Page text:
kiss the moon, kiss the sun

Thursday, the play opens. Which means I’ve been gone from home nearly every evening for the last two weeks. I’ll be gone even more this week, my husband is about up to his eyeballs with my wacko schedule, and I’m about shot.

In my lab coat.
(Ignore the weirdly positioned hand.)

But right about now is when things start to get fun. For the first month of rehearsals, we met in a little church. The going was tedious: line memorization, getting accustomed to the other actors, interpreting the director’s directions, puzzling through the play’s nuances, etc.

Then last week we moved into the theater and added costumes, props, music, and lights.

View from the wings.

Now the lines flow without thought (almost) and the focus is on nailing the transitions and getting comfortable in the new space. I have an actual desk to sit behind and a swivel chair with wheels from which I dispense sage medical advice while hoping I don’t roll backwards off the stage.

Running lines.

I like this play. It’s funny, poignant, and earthy. The characters have depth, the set is minimalistic, the dialogue is punchy (in other words, PG 13). The plot line is this: 1) a single woman finds herself pregnant and alone, 2) she becomes friends with an intellectually-challenged young man, 3) life happens. The first time we ran the whole play off-book, back in that little church, I cried (watching it, not acting—the doctor doesn’t cry). It’s good stuff.

Doing what I do for most of the play: sitting on the red sofa waiting for my two little scenes.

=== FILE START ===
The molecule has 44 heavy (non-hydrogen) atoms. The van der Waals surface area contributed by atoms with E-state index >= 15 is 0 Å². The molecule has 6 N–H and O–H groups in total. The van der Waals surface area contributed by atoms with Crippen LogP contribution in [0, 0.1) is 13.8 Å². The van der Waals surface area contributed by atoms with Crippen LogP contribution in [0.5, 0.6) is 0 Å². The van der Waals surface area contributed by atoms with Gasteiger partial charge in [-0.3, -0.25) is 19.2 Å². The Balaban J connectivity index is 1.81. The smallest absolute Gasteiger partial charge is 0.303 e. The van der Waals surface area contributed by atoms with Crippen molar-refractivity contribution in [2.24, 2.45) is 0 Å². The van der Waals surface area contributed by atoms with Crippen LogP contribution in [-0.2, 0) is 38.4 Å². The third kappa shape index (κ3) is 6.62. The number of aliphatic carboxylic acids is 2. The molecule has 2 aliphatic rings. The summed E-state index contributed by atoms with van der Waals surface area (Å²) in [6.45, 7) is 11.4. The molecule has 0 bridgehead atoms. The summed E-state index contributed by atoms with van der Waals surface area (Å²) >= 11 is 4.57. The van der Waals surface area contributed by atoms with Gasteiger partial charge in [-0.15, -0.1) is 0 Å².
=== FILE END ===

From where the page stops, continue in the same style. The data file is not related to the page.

Showtimes are Thursday – Saturday, August 7-9 at 8:00 pm; Thursday – Saturday, August 14-16 at 8:00 pm; and Sunday, August 10 and 17 at 3:00 pm at Court Square Theater in downtown Harrisonburg. Get your tickets here!

This same time, years previous: babies, boobs, boo-boos, and bye-byes, the end, a birthday present for my brother, gingerbread, dam good blackberry pie, caramelized cherry tomatoes, dimply plum cake, Indian-style corn, tomato bread pudding, down in the peach pits, hamming up Luke, and seasonal regret.  


  • Elaine

    I am a Canuck and our doctors also wear long white coats. Perhaps your director is just going with if you are handing out medical advise and the other people in the play call you doctor it doesn't matter what the length of the coat is:)

  • Elaine

    This sounds like such fun! To be in a play, and really enjoy what the play portrays must be truly fulfilling. Have you always acted?

    • Jennifer Jo

      I will pass this tidbit on to the director. Because I am definitely NOT a student.

      But…the play is set in Canada—maybe the doctors there wear short coats?

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